Sermon for Fourth Sunday in Lent
Fourth Sunday in Lent
This morning’s gospel reading is not only a reading about a mystery, the reading itself is a mystery. The feeding of the five thousand is an event that is recounted in each of the canonical gospels. Matthew, Mark, Luke and John all include it, so we know that it matters; we know that it is an event of significance. But what is it that actually takes place? That is not at all clear from any of the accounts. Something happens by the very fact of Jesus’ presence and we don’t know exactly what it is. A miracle is performed, to be sure, but is sort of just happens.
What I mean is this: in other accounts of miracles, we are told explicitly what happened—what Jesus did—and sometimes even given the process and specific word or phrase spoken by Christ, by which the miracles were made to happen. For instance, at the wedding in Canaan, Jesus is asked by his mother the Blessed Virgin to turn the water into wine. Jesus instructs the servants to fill the stone jars with water and then to draw some out and take it to the master of the feast—and by the time the master of the feast tastes it we are told that is has turned into wine (John 2:7-9a). We are told what happened. Elsewhere, the miracle working is even more obvious. For instance, when Jesus heals a deaf man with a speech impediment, he took him aside from the crowd, put his fingers into his ears, spat, touched the man’s tongue, looked up to heaven, sighed, pronounced the word “Ephphatha,”—“be opened”—and then the man was able to hear and speak properly again (Mark 7:33-35). The process of the healing is described to us, we are told exactly what happens and even the specific words associated with the miracle. This is the norm throughout the gospel accounts.
Here, however, we are not told what happened, or what Jesus did to make it happen. Biblical art through the ages have shown images of the disciples lugging big baskets overflowing with fish and bread around to hand it to the people, but that is an assumption that is not found in Scripture. Listen again, carefully, to the reading:
Lifting up his eyes, then, and seeing that a large crowd was coming toward him, Jesus said to Philip, “Where are we to buy bread, so that these people may eat?” He said this to test him, for he himself knew what he would do. Philip answered him, “Two hundred denarii worth of bread would not be enough for each of them to get a little.” One of his disciples, Andrew, Simon Peter’s brother, said to him, “There is a boy here who has five barley loaves and two fish, but what are they for so many?” Jesus said, “Have the people sit down.” Now there was much grass in the place. So the men sat down, about five thousand in number. Jesus then took the loaves, and when he had given thanks, he distributed them to those who were seated. So also the fish, as much as they wanted. And when they had eaten their fill, he told his disciples, “Gather up the leftover fragments, that nothing may be lost.” So they gathered them up and filled twelve baskets with fragments from the five barley loaves left by those who had eaten. When the people saw the sign that he had done, they said, “This is indeed the Prophet who is to come into the world!” (John 6:5-14)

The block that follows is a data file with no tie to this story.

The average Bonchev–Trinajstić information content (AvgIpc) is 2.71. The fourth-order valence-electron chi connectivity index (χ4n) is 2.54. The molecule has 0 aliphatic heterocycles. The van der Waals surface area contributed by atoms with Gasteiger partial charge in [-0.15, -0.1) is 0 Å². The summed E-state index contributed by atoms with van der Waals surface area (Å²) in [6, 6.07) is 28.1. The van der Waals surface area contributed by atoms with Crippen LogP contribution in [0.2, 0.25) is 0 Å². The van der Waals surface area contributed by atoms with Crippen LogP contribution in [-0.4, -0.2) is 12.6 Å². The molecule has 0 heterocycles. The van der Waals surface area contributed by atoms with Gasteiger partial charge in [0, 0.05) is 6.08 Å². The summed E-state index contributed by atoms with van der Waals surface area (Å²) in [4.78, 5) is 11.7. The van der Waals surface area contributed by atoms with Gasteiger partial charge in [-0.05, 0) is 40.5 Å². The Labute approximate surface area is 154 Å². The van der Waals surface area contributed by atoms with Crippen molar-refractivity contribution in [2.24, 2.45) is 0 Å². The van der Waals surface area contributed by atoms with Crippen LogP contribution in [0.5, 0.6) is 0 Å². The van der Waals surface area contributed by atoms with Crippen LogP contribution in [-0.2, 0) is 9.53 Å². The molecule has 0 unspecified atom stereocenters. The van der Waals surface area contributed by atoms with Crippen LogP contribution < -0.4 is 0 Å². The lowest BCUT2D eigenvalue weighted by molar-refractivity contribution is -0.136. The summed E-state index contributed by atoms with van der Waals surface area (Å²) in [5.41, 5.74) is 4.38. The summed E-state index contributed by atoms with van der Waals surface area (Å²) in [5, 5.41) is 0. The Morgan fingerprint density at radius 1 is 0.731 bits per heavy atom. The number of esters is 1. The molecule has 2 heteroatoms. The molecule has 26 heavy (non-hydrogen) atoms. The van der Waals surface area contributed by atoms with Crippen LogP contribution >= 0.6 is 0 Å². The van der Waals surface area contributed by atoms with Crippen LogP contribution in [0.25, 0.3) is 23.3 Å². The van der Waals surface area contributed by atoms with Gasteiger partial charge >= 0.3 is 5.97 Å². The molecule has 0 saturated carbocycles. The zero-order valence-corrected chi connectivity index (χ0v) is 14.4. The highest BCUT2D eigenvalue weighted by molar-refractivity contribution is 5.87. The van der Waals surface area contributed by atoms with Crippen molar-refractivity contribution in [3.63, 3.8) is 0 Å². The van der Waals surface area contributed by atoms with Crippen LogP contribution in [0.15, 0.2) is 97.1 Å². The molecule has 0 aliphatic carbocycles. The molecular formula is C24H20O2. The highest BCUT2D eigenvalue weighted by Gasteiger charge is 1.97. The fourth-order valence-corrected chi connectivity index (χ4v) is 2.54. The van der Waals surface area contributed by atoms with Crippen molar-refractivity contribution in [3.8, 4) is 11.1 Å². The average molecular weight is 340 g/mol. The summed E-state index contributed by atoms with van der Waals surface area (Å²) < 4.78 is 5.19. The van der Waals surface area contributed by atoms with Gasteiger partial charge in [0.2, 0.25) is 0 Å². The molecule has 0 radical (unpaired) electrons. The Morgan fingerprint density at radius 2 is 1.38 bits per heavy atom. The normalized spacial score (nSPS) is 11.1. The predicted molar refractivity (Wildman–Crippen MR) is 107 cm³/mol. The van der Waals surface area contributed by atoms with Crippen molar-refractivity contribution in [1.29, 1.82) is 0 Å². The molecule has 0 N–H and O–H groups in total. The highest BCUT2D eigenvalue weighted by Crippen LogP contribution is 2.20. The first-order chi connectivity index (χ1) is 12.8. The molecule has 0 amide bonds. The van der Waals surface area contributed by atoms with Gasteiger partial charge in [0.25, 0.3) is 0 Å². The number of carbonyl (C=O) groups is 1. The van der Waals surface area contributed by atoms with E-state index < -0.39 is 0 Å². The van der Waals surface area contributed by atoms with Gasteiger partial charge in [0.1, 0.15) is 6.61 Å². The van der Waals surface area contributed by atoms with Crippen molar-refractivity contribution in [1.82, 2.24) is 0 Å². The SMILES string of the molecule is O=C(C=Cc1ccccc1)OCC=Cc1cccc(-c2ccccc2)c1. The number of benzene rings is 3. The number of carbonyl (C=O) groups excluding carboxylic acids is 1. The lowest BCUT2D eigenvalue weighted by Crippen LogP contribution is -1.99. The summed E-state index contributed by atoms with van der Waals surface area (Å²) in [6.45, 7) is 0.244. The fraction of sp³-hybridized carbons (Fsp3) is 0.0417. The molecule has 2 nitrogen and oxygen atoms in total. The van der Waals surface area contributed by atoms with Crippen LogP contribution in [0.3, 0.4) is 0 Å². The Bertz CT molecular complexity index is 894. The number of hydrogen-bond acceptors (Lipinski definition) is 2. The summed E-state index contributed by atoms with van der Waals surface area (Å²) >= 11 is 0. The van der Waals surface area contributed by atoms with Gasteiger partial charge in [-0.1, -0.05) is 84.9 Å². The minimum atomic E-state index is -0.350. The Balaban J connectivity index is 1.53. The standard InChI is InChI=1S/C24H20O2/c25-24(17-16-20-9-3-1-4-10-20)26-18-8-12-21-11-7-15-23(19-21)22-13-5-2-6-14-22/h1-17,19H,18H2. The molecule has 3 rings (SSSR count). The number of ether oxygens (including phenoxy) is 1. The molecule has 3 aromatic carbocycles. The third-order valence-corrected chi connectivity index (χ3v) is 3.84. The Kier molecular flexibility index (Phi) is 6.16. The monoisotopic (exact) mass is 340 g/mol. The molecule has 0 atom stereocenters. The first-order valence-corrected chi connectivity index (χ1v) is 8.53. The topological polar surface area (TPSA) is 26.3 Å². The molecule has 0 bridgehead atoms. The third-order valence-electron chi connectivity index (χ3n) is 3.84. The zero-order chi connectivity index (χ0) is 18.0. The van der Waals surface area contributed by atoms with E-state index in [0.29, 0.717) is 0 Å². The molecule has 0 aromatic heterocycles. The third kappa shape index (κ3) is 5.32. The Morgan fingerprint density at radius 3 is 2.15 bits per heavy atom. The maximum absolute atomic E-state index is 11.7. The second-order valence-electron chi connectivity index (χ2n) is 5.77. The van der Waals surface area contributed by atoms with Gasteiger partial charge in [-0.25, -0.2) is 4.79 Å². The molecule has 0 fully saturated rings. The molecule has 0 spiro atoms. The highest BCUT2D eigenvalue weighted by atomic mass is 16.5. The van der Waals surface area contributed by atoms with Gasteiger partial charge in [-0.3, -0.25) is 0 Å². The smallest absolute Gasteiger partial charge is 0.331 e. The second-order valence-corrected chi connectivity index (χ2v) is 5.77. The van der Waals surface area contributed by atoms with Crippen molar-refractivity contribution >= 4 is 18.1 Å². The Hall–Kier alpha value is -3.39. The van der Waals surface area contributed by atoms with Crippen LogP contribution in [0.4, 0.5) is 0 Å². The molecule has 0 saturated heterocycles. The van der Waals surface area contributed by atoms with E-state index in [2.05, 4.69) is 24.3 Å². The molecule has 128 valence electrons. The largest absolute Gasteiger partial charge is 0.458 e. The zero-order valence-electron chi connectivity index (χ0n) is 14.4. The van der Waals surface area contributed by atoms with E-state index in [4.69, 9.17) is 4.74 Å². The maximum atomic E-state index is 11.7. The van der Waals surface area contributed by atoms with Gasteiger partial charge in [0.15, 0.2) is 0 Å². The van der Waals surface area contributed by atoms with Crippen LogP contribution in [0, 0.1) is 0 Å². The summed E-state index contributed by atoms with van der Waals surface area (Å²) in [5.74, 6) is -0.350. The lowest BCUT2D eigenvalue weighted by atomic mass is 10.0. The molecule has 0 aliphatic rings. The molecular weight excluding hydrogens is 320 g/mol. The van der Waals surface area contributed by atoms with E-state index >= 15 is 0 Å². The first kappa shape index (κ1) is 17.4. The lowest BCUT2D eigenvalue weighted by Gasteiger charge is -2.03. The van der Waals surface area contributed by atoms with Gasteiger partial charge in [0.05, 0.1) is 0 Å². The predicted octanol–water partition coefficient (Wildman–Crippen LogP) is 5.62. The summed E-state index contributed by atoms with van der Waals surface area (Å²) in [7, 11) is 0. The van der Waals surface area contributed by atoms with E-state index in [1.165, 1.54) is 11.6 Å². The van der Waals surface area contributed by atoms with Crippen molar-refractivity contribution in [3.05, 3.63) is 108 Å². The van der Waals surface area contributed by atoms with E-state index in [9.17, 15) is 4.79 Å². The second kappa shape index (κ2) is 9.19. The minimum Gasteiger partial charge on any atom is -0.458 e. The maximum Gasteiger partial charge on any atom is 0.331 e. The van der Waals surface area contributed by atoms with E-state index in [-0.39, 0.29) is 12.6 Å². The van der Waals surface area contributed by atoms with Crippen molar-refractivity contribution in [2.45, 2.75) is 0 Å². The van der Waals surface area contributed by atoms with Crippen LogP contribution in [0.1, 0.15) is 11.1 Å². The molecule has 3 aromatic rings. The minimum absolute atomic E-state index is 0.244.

Do you see what I mean? We are so loaded with Bible illustrations that we assume an image that is not necessarily there. What, exactly, happened? When did this miracle take place? Once the five thousand were done eating, there were many fragments left over. That is really all we are told—that all were filled and that there were twelve baskets worth of fragments gathered up afterwards.
St Augustine, true to form, tells us what happened. “He multiplied the five loaves in the hands of them that broke them, who multiplies the seeds that grow in the earth, so as that a few grains are sown, and whole barns are filled” (Hom. 80). All we are told is that all five thousand were filled and that there were twelve baskets worth of fragments gathered up afterwards, but St. Augustine’s statement is a spiritual truth, rather than a historical explanation of this miraculous event. The breaking of the bread multiplied it. Keep that thought in abeyance.
He has, agreeably to His mercy, reserved to Himself certain works, beyond the usual course and order of nature, which He should perform on fit occasion, that they, by whom His daily works are lightly esteemed, might be struck with astonishment at beholding, not indeed greater, but uncommon works. For certainly the government of the whole world is a greater miracle than the satisfying of five thousand men with five loaves; and yet no man wonders at the former; but the latter men wonder at, not because it is greater, but because it is rare. For who even now feeds the whole world, but He who creates the cornfield from a few grains? (Tract. 24)